The part of the episode where Kotoura's mom came back was especially grating. Here's a woman who committed severe emotional abuse on her daughter (and was more than ready in this episode to keep the cycle going by throwing in a little physical abuse while she was at it) and all it takes is one drunken mental image to set things back on the road to goodness? No, sorry. When Kotoura was getting weepy eyed over her mom and said something like "I never realized how much it hurt her as well" (or something to that effect, I'm paraphrasing) I just about screamed at my TV. "YOU WERE A GODDAMN CHILD, THAT WASN'T YOUR JOB YOU RETARD! FFFFFFFFFFF!" We're supposed to accept that they are both to blame somehow despite the fact that one of them was a child and the other was a grown ass adult? Again, no, sorry, not buying it.

    If this was the only instance of this shit I might look past it, but the show fell into the same pattern over and over, outright murdering any chance of an emotional payoff since I just couldn't invest in the characters beyond being more or less constantly pissed off at them. You compared it briefly to Tamako Market. Let me put forth my opinion that Tamako Market is the far better show between the two. Tamako Market is strictly average standard KyoAni cute-girls-doing-cute-things fair, and it's better than this show. The reason I think that is because Tamako Market knows that it's that kind of show and doesn't pretend to be anything else. At the end of the day Kotoura-san could have profited from it's example, figure out what your show is and stick to it, or else you just end up with a mess.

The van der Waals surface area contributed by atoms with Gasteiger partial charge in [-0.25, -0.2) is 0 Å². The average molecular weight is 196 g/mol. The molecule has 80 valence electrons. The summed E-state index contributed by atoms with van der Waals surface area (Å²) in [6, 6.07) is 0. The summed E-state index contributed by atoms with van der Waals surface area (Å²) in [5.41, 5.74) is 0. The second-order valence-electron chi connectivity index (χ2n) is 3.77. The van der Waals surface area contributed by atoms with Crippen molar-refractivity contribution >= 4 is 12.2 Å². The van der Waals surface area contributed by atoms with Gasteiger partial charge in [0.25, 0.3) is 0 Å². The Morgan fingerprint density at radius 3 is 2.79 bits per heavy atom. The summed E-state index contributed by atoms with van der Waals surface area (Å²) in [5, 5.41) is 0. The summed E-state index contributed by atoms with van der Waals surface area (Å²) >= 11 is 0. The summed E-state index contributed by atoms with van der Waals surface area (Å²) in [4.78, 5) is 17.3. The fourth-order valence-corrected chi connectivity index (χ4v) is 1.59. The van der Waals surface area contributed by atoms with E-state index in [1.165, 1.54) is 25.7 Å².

16. B

    And now, some spelling corrections, since I hit submit without double checking my work like a moron.

    "If the show had stuck with what it was good at, it wouldn't have been a decent show,"

    That should say "it would have been a decent show".

    "Tamako Market is strictly average standard KyoAni cute-girls-doing-cute-things fair,"

    Fair = fare.

    Pretty happy there were only two considering I typed it all out pretty fast and failed to check it at all.

  17. J

    Personally I see it as a journey of rehabilitation for Kotoura. Seriously I don't get the people who anticipated darkgrim depressing drama from the get go and overhyped themselves.

    It's a very encouraging path of recovery, and while it may be forgettable in the future, I certain wasn't disappointed by what I witnessed. Not every story has to be grand, just something small and personal like this would do.